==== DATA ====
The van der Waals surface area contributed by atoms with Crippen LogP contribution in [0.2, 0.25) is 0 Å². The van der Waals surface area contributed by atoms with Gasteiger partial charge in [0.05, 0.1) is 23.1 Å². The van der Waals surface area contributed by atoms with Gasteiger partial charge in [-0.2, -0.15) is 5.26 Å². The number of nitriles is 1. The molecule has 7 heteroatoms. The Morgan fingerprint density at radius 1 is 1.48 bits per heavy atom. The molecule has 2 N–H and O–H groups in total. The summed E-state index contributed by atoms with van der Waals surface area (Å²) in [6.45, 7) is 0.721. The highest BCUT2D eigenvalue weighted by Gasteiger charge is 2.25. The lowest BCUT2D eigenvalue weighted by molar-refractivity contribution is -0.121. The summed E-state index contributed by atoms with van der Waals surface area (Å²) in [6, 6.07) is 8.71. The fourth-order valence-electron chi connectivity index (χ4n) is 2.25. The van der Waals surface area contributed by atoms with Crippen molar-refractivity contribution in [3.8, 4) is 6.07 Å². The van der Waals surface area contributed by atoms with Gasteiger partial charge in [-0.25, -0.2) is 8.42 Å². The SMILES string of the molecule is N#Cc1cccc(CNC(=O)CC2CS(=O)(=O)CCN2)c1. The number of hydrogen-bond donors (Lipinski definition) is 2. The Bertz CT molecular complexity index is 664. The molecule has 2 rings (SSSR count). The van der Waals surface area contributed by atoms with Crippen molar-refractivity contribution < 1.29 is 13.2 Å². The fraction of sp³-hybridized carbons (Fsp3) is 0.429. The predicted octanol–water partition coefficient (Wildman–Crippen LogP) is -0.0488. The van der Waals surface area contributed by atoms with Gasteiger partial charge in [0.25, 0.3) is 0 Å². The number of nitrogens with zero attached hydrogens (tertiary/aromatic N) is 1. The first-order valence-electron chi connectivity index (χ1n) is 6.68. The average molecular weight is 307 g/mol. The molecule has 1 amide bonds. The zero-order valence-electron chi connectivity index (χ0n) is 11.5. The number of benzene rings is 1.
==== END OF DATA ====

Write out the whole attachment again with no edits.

The van der Waals surface area contributed by atoms with Crippen LogP contribution in [0.2, 0.25) is 0 Å². The van der Waals surface area contributed by atoms with Gasteiger partial charge in [0.05, 0.1) is 23.1 Å². The van der Waals surface area contributed by atoms with Gasteiger partial charge in [-0.2, -0.15) is 5.26 Å². The number of nitriles is 1. The molecule has 7 heteroatoms. The Morgan fingerprint density at radius 1 is 1.48 bits per heavy atom. The molecule has 2 N–H and O–H groups in total. The summed E-state index contributed by atoms with van der Waals surface area (Å²) in [6.45, 7) is 0.721. The highest BCUT2D eigenvalue weighted by Gasteiger charge is 2.25. The lowest BCUT2D eigenvalue weighted by molar-refractivity contribution is -0.121. The summed E-state index contributed by atoms with van der Waals surface area (Å²) in [6, 6.07) is 8.71. The fourth-order valence-electron chi connectivity index (χ4n) is 2.25. The van der Waals surface area contributed by atoms with Crippen molar-refractivity contribution in [3.8, 4) is 6.07 Å². The van der Waals surface area contributed by atoms with Gasteiger partial charge in [-0.25, -0.2) is 8.42 Å². The SMILES string of the molecule is N#Cc1cccc(CNC(=O)CC2CS(=O)(=O)CCN2)c1. The number of hydrogen-bond donors (Lipinski definition) is 2. The Bertz CT molecular complexity index is 664. The molecule has 2 rings (SSSR count). The van der Waals surface area contributed by atoms with Crippen molar-refractivity contribution < 1.29 is 13.2 Å². The fraction of sp³-hybridized carbons (Fsp3) is 0.429. The predicted octanol–water partition coefficient (Wildman–Crippen LogP) is -0.0488. The van der Waals surface area contributed by atoms with Gasteiger partial charge in [0.25, 0.3) is 0 Å². The number of nitrogens with zero attached hydrogens (tertiary/aromatic N) is 1. The first-order valence-electron chi connectivity index (χ1n) is 6.68. The average molecular weight is 307 g/mol. The molecule has 1 amide bonds. The zero-order valence-electron chi connectivity index (χ0n) is 11.5. The number of benzene rings is 1.